We have now discovered that Frederick Louis Brown is not the F L Brown listed on the war memorial. See Frank Lincoln Brown, who died 3rd May 1917
Frederick Louis Brown was somewhat of an enigma. Recorded on the Rugby Memorial Gate, and remembered on the Thiepval Memorial, he joined the 1/6th Battalion of the Royal Warwickshire Regiment, was promoted to Sergeant, won the Military Medal, and was killed in action on the first day of the Battle of the Somme.
However, there is no record of him being in Rugby, and with no age at death, it is impossible to be absolutely certain of which of many Frederick Browns he might possibly be.
There was however a Frederick Louis Brown on the Birmingham ‘Roll of Honour’ and also a Frederick L M Brown born in Birmingham in late 1891, and living in Birmingham and aged 9 in 1901. His family lived at 37 Portland Road, Edgbaston and his father was an agent in the cycle trade. In 1911 he was aged 19, single and a ‘General Engineer Learning’. With that background and trade, it is possible that he may have worked later at one of the Rugby engineering works, although he is not on any works memorial.
Assuming the CWGC record is correct Frederick Louis Brown joined the 1st/6th Battalion of the Royal Warwickshire Regiment, attained the rank of Sergeant, and was probably re-numbered as No:240069. He also won the Military Medal, presumably in 1916 as the medal was not established until 25 March 1916.
After much searching two Medal Cards were found for Frederick Browns: the first had an early number 1379. With that low number it is likely that Frederick enlisted very early during the war. Soldiers’ records found with the numbers between 2199 and 3420 enlisted in November and December 1914 – his lower number suggests that he enlisted very soon after war was declared.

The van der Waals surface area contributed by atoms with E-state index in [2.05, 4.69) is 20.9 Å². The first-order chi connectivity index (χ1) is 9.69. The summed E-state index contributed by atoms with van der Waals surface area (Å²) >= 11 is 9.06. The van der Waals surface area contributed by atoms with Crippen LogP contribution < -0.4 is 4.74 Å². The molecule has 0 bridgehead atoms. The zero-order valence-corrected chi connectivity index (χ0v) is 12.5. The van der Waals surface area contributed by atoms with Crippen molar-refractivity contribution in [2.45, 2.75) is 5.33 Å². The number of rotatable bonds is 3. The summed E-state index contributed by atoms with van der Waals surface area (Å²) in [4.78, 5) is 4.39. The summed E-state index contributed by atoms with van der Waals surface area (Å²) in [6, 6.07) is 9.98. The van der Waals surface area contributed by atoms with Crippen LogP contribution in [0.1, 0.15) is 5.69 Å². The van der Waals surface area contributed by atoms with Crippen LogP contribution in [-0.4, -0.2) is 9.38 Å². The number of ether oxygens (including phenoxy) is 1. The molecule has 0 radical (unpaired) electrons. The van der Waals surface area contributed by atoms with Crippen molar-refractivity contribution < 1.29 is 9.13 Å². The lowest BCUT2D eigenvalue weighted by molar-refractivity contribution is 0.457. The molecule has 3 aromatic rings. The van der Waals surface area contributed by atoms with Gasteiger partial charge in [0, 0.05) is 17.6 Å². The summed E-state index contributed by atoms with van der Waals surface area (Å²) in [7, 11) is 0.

His early enlistment probably gave time for his promotion, and the 1915 Star Medal Roll confirms that Frederick was a Sergeant ‘on disembarkation’ on 22 March 1915.
The 1st/6th Battalion was formed in August 1914 in Thorp Street, Birmingham, and was part of the Warwickshire Brigade, South Midland Division. It landed at Le Havre on 22 March 1915 and on 13 May 1915, became part of the 143rd Brigade, 48th (South Midland) Division. The Division was involved in the Serre Sector of the Somme from 1st-12th July 1916.
Frederick Brown went into the French theatre of war on 22 March 1915, so he was with the main brigade landing at Le Havre. On 1 July 1916, the …
‘… 1/6th Battalion and the 143rd Brigade, 48th (South Midland) Division was attached to the 11th Brigade (4th Division) followed the 1/8th Royal Warwickshires into attack on the Quadrilateral (1/7) – to the left machine gun fire swept advance and, according to the Battalion historian, reduced it to a strength of 2 weak platoons. Passed through objective and consolidated ground beyond. Withdrew to Mailly-Maillet during night and from there to Couin.’
The 1/8th Battalion which they followed are recorded as follows – they had 563 casualties …
‘… 1/8th Battalion … moved forward from Mailly-Maillet (1/7). Attached to 4th Division for attack at Redan Ridge. Right of assault took The Quadrilateral, passed through and gained support trench beyond. On left, German front line entered under heavy fire from Serre. No further progress made. Withdrew to Mailly-Maillet.’
Frederick was ‘Killed in Action’ sometime during 1 July 1916, on the first day of the Battle of the Somme. His body was not found or identified and he is remembered on Pier and Face 9A, 9B and 1 B. of the Thiepval Memorial.
He was awarded the Military Medal for ‘bravery in battle on land’, and his first Medal Card recorded that he was awarded the 1915 Star. His second Medal Card which has the later 240069 Number, shows that he was also awarded the British War Medal and the Victory Medal.
As mentioned he was also listed on the ‘Birmingham Roll of Honour, 1914-1918’, although his rank of Sergeant does not appear to be acknowledged. He is remembered on the Rugby Memorial Gates – but sadly little is known of the Rugby connection of this brave soldier.
RUGBY REMEMBERS HIM